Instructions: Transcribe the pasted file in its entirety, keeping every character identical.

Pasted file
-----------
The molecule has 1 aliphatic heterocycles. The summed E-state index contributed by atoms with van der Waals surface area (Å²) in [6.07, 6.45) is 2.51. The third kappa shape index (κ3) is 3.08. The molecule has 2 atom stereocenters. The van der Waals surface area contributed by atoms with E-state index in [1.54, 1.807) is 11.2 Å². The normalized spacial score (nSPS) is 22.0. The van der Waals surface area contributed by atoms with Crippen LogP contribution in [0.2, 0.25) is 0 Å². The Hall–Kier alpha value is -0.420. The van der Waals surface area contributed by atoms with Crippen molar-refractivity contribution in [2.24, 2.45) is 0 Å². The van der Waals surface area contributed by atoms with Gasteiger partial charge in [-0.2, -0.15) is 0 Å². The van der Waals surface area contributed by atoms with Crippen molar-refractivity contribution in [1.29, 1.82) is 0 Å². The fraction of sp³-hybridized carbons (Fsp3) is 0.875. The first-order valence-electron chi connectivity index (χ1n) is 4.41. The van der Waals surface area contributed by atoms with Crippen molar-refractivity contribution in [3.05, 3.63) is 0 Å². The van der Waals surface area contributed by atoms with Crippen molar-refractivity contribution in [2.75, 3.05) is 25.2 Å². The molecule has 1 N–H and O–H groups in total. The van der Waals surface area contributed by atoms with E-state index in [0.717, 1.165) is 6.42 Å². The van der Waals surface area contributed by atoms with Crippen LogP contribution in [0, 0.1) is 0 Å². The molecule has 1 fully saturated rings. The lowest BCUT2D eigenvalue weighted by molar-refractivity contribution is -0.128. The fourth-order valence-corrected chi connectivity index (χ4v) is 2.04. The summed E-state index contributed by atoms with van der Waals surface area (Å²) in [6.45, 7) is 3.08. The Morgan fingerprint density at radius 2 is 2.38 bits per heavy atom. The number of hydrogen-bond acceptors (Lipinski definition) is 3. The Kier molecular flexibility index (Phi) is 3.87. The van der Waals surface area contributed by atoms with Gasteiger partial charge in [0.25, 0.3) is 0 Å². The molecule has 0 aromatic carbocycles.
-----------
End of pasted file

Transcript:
The molecule has 1 aliphatic heterocycles. The summed E-state index contributed by atoms with van der Waals surface area (Å²) in [6.07, 6.45) is 2.51. The third kappa shape index (κ3) is 3.08. The molecule has 2 atom stereocenters. The van der Waals surface area contributed by atoms with E-state index in [1.54, 1.807) is 11.2 Å². The normalized spacial score (nSPS) is 22.0. The van der Waals surface area contributed by atoms with Crippen LogP contribution in [0.2, 0.25) is 0 Å². The Hall–Kier alpha value is -0.420. The van der Waals surface area contributed by atoms with Crippen molar-refractivity contribution in [2.24, 2.45) is 0 Å². The van der Waals surface area contributed by atoms with Gasteiger partial charge in [-0.2, -0.15) is 0 Å². The van der Waals surface area contributed by atoms with Crippen molar-refractivity contribution in [1.29, 1.82) is 0 Å². The fraction of sp³-hybridized carbons (Fsp3) is 0.875. The first-order valence-electron chi connectivity index (χ1n) is 4.41. The van der Waals surface area contributed by atoms with Crippen molar-refractivity contribution in [3.05, 3.63) is 0 Å². The van der Waals surface area contributed by atoms with Crippen molar-refractivity contribution in [2.75, 3.05) is 25.2 Å². The molecule has 1 N–H and O–H groups in total. The van der Waals surface area contributed by atoms with E-state index in [0.717, 1.165) is 6.42 Å². The van der Waals surface area contributed by atoms with Crippen LogP contribution in [0, 0.1) is 0 Å². The molecule has 1 fully saturated rings. The lowest BCUT2D eigenvalue weighted by molar-refractivity contribution is -0.128. The fourth-order valence-corrected chi connectivity index (χ4v) is 2.04. The summed E-state index contributed by atoms with van der Waals surface area (Å²) in [6.45, 7) is 3.08. The Morgan fingerprint density at radius 2 is 2.38 bits per heavy atom. The number of hydrogen-bond acceptors (Lipinski definition) is 3. The Kier molecular flexibility index (Phi) is 3.87. The van der Waals surface area contributed by atoms with Gasteiger partial charge in [0.25, 0.3) is 0 Å². The molecule has 0 aromatic carbocycles.